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There is apparently an unprecedented influx of butterflies  coming in to Southern Ontario right now. It’s supposed to be an effect of the mild weather and they are all migrating much earlier and farther than normal. The most common ones are the Red Admirals. I started noticing a few around by the middle of the week, and when it was so warm on Friday, we had several around the fruit trees. This was my favourite photo (the Admirals were very flighty and wouldn’t let me close enough for a good shot, but this one was happy to pose) and it is apparently a Polygonia gracilis, commonly called a Hoary Anglewing. I do find it interesting that while all the butterflies seemed to like the plums and cherry equally, the honeybees had a clear preference for the cherry and neither were that interested in Saskatoon bushes. (their flowers are barely open, so that may be part of it)

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It continues to be a weird spring. Most things are far ahead of last year.  The plum blossoms opened over the weekend and have been drawing everything from honeybees to butterflies. They are almost three weeks earlier than 2011 and both have much larger numbers of flowers on them. I’m hoping it’s a sign of them settling in well. The cherry has also started to open some of it’s flowers, but isn’t yet in full bloom. On the negative side, we had a fairly hard frost last night, and while the trees all seem to be fine, our brand new asparagus patch is looking hard hit. We dug it in last year and put in quite a few crowns. Growth was fairly good last year but the stems were still very spindly. This year, we were pleased to see so many coming back and with nice sized stalks. Nothing was going to be cut this year, but it’s clear that many of the tallest shoots got frozen last night. I’m not sure if we’re better off to leave them, to die back naturally, or to trim off all the parts we know didn’t make it. I guess I’m going to have to go do some research and see what I can find out…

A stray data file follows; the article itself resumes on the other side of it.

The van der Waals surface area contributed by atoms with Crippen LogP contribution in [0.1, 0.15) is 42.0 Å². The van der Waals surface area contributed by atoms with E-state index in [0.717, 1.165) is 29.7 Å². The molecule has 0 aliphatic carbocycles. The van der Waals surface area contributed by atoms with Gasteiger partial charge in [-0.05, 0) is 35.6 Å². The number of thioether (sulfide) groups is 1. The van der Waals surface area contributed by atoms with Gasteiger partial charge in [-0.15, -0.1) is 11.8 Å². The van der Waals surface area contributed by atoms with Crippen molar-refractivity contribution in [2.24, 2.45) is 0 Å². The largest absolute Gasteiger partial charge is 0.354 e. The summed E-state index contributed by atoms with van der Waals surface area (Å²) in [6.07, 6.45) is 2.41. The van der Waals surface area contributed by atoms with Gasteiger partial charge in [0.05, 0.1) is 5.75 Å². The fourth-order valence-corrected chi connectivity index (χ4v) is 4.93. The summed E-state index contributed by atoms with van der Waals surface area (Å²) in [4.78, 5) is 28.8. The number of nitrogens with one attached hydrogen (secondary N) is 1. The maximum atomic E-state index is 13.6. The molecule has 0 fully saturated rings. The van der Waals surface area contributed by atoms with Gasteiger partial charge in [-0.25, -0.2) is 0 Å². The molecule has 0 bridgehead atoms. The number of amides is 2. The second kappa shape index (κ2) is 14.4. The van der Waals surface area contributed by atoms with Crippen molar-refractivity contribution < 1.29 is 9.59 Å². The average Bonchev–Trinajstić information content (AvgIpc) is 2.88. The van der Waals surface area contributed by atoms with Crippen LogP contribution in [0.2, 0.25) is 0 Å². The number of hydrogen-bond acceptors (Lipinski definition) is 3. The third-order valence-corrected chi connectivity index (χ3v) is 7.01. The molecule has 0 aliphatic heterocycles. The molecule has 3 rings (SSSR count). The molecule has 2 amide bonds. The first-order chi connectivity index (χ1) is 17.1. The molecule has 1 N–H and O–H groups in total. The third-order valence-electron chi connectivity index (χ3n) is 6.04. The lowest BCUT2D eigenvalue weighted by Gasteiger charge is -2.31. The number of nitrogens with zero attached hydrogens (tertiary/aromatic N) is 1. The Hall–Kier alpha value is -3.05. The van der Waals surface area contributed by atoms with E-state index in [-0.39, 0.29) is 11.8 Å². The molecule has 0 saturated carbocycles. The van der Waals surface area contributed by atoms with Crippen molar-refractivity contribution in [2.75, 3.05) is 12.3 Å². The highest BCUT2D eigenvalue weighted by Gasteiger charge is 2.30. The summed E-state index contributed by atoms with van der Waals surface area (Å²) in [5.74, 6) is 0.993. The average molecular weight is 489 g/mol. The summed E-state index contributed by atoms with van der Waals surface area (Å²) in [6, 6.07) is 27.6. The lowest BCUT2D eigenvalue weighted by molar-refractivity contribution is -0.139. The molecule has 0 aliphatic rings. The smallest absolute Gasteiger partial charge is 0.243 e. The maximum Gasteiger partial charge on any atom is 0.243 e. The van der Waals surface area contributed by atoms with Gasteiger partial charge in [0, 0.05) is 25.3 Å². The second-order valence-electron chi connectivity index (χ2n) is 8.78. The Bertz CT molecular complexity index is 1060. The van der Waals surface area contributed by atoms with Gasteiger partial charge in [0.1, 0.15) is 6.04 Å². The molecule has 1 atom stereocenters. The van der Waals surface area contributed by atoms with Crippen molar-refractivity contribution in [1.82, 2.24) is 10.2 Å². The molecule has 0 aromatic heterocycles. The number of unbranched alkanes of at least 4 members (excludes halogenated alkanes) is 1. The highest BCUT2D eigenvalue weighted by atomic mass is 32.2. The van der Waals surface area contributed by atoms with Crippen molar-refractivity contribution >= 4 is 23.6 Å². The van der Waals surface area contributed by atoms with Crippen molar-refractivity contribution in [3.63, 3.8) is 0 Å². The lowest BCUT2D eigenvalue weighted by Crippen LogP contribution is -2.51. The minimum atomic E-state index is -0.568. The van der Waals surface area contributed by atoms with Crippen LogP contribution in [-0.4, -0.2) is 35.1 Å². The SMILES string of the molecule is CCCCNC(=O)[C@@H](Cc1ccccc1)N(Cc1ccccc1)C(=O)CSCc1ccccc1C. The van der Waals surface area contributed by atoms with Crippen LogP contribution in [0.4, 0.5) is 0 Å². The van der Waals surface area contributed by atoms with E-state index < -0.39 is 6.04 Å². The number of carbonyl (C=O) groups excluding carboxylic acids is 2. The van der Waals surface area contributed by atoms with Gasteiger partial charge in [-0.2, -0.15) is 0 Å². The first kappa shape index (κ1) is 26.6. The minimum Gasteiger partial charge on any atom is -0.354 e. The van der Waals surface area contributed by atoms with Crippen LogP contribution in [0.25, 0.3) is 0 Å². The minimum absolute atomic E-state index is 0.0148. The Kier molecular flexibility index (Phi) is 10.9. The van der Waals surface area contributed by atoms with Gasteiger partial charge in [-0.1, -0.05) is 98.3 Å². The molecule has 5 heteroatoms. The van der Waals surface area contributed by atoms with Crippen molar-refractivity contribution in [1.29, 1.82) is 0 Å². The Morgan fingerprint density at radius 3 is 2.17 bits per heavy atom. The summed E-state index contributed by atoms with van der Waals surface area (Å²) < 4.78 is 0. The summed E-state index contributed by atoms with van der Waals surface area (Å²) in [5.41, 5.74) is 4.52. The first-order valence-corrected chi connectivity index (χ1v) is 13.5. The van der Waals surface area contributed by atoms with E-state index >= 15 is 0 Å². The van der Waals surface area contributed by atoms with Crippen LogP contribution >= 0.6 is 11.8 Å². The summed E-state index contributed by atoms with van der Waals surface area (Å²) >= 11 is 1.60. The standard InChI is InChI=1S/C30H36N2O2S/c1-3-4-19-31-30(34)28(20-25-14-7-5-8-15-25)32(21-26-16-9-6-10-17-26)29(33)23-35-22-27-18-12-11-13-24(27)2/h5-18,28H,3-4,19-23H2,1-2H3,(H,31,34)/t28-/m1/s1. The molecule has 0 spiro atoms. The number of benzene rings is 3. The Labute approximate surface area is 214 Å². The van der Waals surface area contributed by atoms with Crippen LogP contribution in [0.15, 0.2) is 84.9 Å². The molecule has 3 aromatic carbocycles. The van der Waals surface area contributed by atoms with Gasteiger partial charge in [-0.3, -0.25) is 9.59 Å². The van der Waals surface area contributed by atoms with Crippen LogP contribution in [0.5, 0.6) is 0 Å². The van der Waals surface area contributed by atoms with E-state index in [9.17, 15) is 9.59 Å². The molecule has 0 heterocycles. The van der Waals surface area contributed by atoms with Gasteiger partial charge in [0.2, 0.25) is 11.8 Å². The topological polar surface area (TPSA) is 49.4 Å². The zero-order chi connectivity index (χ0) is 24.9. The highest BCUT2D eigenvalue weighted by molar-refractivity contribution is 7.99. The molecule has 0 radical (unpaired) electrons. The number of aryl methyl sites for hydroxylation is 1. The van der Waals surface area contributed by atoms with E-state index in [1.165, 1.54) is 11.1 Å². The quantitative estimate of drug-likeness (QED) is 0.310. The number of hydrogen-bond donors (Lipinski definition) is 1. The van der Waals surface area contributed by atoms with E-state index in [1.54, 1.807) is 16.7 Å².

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lucky fall

Some people are just lucky. Our neighbour across the street has had a large tree,  near the front of his property, dying off for a few years now. We all had our doubts that it would make it through the winter but it was still standing. Until yesterday that is. There were wind warnings in effect for the whole region and it was blowing hard enough that both of the parents commented on how much it felt like being back in Newfoundland again. At some point in the mid-morning it also took down that old maple. Where our neighbours incredible luck came in is how it came down. The tree managed to break apart and fall precisely onto his driveway. It missed the house, the road,and his fence. There was even a branch that hung over his hydro line and it, somehow, twisted as it fell and didn’t take it down! All that’s left is a manageable 20′ ish trunk in the ground (he’s thinking about turning it into a carved decoration) and lots of easily disposed of bits, conveniently located right next to his truck. He’s actually coming out of it ahead of the game, since he was going to have to have someone come in and remove it this summer. I told him that with luck like that, he needed to go out and buy himself some lottery tickets!

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The weather has been staying pretty steadily in the not-all-that-warm range  but things haven’t been moving much in the garden. I think part of that is the total lack of rain. We’re supposed to have some falling over the weekend, so I’m hoping that we’ll see some more changes after then. In the meantime, we do have quite a bit of bird action going on. We’re getting yelled at by assorted nesters any-time we try to do anything around the bigger trees. A couple of empty egg-shells have turned up on the lawn and I also found this nest. It looks like it was from last year but I guess it was in a prime location and it got tossed out so the real estate could be taken over.  It’s a little under 4″ long, so must have been made by one of the smaller birds, maybe a sparrow or songbird. I considered picking it up but I’m a little too well aware of just how many types of bugs can be present in them, (and didn’t really want to go the fumigation route, even if we had any appropriate chemicals on hand, which we don’t) so it got left where it was, after I admired it’s cozy construction.

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Pretty much, with the masks, I just make what I want to and then list them as finished pieces.  However, I do get the occasional call for custom work. A little while ago I had a request for a pair of masks in the very traditional Venetian pairing of gold and off-white. I also don’t typically do pairs since the way I hand- make my masks means they won’t be exactly identical, but the client said she was fine with a bit of variation. They were a fun to do, and I love the look of the gold gilding against the the antiqued white. (and I’ve got to remember to make a few more of this style for the shop) Once they were done, they got wrapped up and went off to California. I don’t often get see what my clients end up doing with their masks, but Margaret, a photographer, was kind enough to send me some of the pictures from her first shoot using them! (and it looks like she’ll be using them again for even more!) I love the soft dreamy feel in the pictures and am impressed with how well her models beautiful eyes show through the mask. (especially since we didn’t have a chance to custom fit them in advance) You can check out more of the shots on her facebook page and also her blog.